Bill Nelson Atom Shop

Smart Music

Atom Shop & What Now, What Next: The Cocteau Compendium (19801 990) (Discipline Global Mobile)

Bill Nelson

By Tim Roberts

Just when you thought Beck had conquered the realm of sampling, along comes a veteran British performer to out-sample and, well, out-Beck him. Bill Nelson, formerly of the UK bands Be Bop Deluxe and Bill Nelson's Red Noise, and founder of Cocteau Records, has released an impressively packaged trio of discs: one new, the other a double-disc compendium of his work on Cocteau from the last decade. Both are on Robert Tripp's Discipline Global Mobile, which is making a name for itself with its maverick, anti-corporate-label attitude and total trust in and service to, its artists.

Completely self-recorded, -mixed and -produced, Atom Shop is a masterful, heady sound scape, a collection of songs that reflect an innocent mechanized utopian vision common in 1950s America, the era When Tail Fins Ruled the Earth. Nelson blends his English techno-pop melodies and rhythms with lyrics that, in his words, allow "the American iconography to colour (sic)" the sounds. To put it another way, the songs cram together the sounds from the last two decades with the dreams from the century's midpoint. His samplings are plentiful but subtle, without completely driving the piece into which they are inserted. They include earthquake-resonant voice of Ken Nondine (who, for eons, was the voice of the Levi's commercials), a trumpet run from Chet Baker, blues riffs, a crisp-voiced woman giving instructions on how to listen to music.

Nelson himself gives us plenty of instruction on his music in What Now, What Next, the two-disc set of his work on his own Cocteau Records (which was once the home label of such British techno-pop bands as Flock of Seagulls and Big Man Aviators), spanning the previous decade. Included is the bouncy 1980 hit "Do You Dream in Color" and "Lady, You're a Strange Girl," heavy on the piano power chords and drum machine, which clearly dates itself as an 80s song. Scattered between the pair of discs are experimental works, an orchestral piece, and, like Atom Shop, lots of sampling. Nelson has also included a small portfolio of his drawings and photography in the liner notes. It totals up to an impressive package of sound and vision.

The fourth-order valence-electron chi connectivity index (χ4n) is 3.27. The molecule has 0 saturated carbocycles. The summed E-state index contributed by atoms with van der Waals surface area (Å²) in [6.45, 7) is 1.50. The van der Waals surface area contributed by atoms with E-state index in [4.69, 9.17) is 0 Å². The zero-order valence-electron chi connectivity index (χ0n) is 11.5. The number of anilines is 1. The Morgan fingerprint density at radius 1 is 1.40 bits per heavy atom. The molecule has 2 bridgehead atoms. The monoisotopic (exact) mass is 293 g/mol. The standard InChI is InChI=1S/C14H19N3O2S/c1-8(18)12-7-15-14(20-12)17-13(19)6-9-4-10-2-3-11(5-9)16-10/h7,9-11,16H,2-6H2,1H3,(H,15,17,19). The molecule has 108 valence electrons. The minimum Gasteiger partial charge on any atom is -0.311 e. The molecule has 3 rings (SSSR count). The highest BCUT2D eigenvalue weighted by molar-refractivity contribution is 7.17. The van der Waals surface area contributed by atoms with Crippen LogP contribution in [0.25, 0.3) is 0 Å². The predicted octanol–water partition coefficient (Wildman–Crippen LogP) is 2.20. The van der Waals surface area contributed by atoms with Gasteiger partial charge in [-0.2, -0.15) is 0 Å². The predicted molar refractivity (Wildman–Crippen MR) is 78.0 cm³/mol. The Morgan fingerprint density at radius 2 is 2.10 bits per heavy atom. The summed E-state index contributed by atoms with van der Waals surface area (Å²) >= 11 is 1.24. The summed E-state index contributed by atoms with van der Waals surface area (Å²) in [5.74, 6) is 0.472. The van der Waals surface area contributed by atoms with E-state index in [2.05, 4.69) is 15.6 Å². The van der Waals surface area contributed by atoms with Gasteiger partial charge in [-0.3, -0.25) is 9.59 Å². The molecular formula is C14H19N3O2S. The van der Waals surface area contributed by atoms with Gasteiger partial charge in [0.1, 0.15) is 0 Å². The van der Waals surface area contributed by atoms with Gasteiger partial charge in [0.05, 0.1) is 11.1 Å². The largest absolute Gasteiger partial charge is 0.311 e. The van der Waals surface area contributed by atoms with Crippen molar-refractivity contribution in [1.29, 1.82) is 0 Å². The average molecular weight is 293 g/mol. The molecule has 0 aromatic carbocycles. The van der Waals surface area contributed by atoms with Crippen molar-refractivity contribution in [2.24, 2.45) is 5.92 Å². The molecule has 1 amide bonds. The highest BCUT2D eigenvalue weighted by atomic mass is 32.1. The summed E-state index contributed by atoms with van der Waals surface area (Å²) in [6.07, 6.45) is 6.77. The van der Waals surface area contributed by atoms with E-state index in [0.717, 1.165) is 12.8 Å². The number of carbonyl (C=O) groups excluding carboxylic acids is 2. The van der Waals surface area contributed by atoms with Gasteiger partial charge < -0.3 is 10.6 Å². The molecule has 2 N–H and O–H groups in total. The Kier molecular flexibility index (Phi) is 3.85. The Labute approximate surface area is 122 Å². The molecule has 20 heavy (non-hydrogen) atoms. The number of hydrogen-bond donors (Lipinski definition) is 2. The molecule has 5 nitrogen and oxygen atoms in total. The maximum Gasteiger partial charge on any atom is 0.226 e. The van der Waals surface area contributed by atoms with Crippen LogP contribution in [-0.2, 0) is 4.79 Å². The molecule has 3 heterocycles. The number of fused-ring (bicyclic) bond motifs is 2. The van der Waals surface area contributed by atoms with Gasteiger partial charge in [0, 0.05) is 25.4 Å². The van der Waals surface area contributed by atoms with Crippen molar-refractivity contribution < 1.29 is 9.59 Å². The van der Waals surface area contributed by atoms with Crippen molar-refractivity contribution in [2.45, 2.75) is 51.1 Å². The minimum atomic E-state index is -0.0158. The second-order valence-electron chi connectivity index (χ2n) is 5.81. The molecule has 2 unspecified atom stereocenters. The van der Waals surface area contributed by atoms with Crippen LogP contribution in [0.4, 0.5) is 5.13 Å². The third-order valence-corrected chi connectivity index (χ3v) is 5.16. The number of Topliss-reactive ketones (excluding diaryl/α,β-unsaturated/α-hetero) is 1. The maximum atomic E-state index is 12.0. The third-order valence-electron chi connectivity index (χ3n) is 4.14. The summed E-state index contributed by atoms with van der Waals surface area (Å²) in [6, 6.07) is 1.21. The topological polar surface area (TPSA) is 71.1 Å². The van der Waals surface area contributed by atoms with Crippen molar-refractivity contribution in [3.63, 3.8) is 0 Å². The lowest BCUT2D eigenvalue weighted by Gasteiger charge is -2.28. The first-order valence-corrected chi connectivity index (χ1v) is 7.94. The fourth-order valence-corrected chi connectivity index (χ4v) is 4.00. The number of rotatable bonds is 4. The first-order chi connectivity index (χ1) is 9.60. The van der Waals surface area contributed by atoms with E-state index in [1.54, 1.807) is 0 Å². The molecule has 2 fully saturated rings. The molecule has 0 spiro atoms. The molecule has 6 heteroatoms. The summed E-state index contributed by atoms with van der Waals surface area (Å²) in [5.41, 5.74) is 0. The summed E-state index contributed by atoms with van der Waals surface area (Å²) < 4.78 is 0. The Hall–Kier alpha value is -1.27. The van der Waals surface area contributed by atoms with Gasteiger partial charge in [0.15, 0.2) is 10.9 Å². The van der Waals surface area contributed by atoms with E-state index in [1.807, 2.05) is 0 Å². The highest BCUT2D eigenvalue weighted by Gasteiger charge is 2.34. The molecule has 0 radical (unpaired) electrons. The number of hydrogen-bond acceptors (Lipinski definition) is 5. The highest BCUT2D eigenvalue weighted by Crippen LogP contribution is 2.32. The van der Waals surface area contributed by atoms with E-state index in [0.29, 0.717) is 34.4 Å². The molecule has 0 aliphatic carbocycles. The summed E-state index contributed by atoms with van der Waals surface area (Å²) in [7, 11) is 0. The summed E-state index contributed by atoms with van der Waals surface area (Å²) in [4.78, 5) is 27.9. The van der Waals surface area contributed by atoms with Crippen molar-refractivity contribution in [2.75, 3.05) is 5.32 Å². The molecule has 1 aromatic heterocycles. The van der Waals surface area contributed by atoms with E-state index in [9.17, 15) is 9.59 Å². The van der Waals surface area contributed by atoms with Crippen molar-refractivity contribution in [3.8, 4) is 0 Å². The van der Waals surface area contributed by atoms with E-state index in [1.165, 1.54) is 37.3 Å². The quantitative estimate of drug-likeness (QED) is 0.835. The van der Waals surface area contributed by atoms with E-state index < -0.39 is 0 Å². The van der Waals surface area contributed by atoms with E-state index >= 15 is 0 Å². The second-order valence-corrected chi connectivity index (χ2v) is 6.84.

True, Bill Nelson is less than a household name in the US, especially when compared to other British musicians of similar artistic-pop stylings, like David Bowie. Nelson delves deeply into the music, exploring mystic collaborations among sounds. The results are sometimes puzzling, often challenging, and always smart. Or, as he sings in "She Gave Me Memory" from Atom Shop, "Intelligence is the sexiest thing on the planet."